Early Political Writings. 1890 — May 1908
Bande Mataram. May 27, 1907
Our Barisal Correspondent seems, like the Khulna Magistrate, to have taken the Englishman's Special Correspondent much too seriously. The fictions of Mr. Newman are too evidently fictions to deserve serious criticism. Whether they are the distortions of a panic-stricken imagination or actual inventions, we need not too closely enquire. They have a certain journalistic effectiveness, and they serve the political ends of this paper whose efforts are wholly directed towards urging on the Government to a policy of thoroughgoing repression. Everybody in Bengal knows that previous to the disturbances in East Bengal, there was no movement of the kind which has sent Mr. Newman into carefully calculated hysterics. There was a movement for physical training and the institution of Akharas, which was by no means so widespread or successful as it should have been. There was also a custom which had first grown up in the Congress and naturally extended to Conferences and then to public meetings, of employing the services of young men in making the arrangements and keeping order. It is those only who bore the name of volunteers and they were never a standing organisation, but merely organised themselves for the occasion and broke up when it was over, nor had they any connection with the Akharas. Finally, there was in the earlier days of the Swadeshi movement great activity among the young men in picketing and other means of moral suasion to enforce the boycott, but except in one or two places this has long fallen into desuetude except for occasional spasmodic attempts. Neither were the picketers ever formed into an organisation or termed volunteers. After the outbursts of anti-Swadeshi violence at Comilla and Jamalpur, the young men spontaneously united to present a firm defence against hooligan outrages1 and this is the terrible phenomenon which has made Mr. Newman delirious. In his ravings he has mixed up all these loose threads and woven out of them a web fearful and wonderful. As a matter of fact hundreds of youths who are taking part in the defence of hearth and home, never entered an Akhara or handled a lathi before, and are now first realising what they ought to have realised long ago, the necessity of physical exercise and training to2 self-defence.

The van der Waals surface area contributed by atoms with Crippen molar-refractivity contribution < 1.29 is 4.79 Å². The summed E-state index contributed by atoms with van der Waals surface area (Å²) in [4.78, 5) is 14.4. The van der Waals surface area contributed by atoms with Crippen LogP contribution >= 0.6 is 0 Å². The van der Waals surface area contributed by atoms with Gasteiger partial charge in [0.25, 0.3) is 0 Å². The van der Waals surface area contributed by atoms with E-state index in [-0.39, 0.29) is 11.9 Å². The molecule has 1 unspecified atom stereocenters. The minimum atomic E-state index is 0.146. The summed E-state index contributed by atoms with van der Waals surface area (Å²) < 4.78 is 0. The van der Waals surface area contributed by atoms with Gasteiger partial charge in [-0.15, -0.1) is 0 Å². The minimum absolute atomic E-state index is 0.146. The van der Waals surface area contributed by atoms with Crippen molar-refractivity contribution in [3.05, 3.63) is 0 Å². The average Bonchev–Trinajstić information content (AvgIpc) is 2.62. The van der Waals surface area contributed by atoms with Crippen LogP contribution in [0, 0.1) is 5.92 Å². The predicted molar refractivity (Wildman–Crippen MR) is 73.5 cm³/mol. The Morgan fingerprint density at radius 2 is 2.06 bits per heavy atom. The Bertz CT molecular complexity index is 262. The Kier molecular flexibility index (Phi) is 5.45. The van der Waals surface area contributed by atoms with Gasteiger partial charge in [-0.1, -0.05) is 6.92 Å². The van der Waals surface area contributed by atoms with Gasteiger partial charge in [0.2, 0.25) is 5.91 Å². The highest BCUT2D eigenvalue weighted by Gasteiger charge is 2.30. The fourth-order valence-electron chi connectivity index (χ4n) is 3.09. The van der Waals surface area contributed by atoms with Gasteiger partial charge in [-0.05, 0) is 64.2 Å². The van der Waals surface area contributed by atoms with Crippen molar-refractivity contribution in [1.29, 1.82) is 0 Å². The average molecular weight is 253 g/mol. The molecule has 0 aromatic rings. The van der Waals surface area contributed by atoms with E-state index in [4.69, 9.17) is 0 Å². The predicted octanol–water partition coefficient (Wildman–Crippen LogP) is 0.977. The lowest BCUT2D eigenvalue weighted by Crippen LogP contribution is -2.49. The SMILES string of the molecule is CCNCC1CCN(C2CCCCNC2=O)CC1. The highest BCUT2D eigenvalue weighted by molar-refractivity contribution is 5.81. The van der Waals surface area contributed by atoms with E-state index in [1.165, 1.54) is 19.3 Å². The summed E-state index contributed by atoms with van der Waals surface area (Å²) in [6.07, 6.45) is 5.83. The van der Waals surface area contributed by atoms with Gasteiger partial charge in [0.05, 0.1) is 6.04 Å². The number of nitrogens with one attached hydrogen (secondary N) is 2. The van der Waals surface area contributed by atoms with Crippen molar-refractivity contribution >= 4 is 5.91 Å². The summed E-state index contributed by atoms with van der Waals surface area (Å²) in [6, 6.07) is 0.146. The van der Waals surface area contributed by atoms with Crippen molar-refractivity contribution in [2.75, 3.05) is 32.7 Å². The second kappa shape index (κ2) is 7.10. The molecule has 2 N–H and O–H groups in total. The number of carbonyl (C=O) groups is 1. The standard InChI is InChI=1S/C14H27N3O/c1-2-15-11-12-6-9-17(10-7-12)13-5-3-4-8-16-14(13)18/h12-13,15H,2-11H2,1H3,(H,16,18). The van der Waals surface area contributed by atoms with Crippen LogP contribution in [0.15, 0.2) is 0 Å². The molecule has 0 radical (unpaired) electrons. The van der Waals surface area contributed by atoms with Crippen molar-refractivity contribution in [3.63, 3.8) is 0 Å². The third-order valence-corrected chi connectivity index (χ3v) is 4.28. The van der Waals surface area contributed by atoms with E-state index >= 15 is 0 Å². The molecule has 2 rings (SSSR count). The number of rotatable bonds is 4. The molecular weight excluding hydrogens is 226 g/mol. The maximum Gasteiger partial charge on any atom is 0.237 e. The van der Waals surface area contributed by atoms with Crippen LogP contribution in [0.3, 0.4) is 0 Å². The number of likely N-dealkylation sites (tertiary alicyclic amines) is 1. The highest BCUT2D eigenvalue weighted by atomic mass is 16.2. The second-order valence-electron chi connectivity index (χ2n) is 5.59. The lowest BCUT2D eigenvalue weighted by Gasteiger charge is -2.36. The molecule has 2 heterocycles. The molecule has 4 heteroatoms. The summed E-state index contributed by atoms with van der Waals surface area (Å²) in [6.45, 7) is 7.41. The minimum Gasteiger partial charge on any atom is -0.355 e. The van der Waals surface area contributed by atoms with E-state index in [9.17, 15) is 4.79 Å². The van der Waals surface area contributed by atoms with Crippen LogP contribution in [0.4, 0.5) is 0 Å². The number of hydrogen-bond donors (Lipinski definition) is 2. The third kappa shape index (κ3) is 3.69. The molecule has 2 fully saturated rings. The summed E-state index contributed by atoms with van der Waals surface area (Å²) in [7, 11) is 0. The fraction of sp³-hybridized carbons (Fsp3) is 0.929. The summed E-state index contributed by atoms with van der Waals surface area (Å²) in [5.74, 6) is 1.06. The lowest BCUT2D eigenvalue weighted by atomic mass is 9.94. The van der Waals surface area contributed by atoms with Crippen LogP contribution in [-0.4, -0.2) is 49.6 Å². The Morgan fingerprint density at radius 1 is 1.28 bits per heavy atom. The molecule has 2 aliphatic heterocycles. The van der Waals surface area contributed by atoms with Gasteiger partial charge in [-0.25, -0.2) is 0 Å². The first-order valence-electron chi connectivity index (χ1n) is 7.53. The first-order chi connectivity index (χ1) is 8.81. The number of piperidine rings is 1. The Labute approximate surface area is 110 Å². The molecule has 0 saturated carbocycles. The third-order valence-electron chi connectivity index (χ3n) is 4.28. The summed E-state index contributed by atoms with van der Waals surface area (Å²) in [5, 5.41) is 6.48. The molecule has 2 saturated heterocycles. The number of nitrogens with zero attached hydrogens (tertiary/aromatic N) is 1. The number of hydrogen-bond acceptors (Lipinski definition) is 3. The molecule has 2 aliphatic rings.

With extraordinary ingenuity this imaginative Sherlock Holmes of Anglo-India has discovered that the Anti-Circular Society, the Bande Mataram Sampraday and the Brati-Samity – harmless and peaceful relics of the first Swadeshi enthusiasm,– are separately and unitedly the organising centre of these terrible Volunteers! We only wish our countrymen had shown themselves capable of forming such an organisation, deliberate, well-knit and pervasive. But we have still some way to travel before this3 becomes possible.
Later edition of this work: The Complete Works of Sri Aurobindo.- Set in 37 volumes.- Volumes 6-7.- Bande Mataram: Political Writings and Speeches. 1890–1908 .- Pondicherry: Sri Aurobindo Ashram, 2002.- 1182 p.
1 2002 ed. CWSA, vol.6-7: outrage
2 2002 ed. CWSA, vol.6-7: in
3 2002 ed. CWSA, vol.6-7: that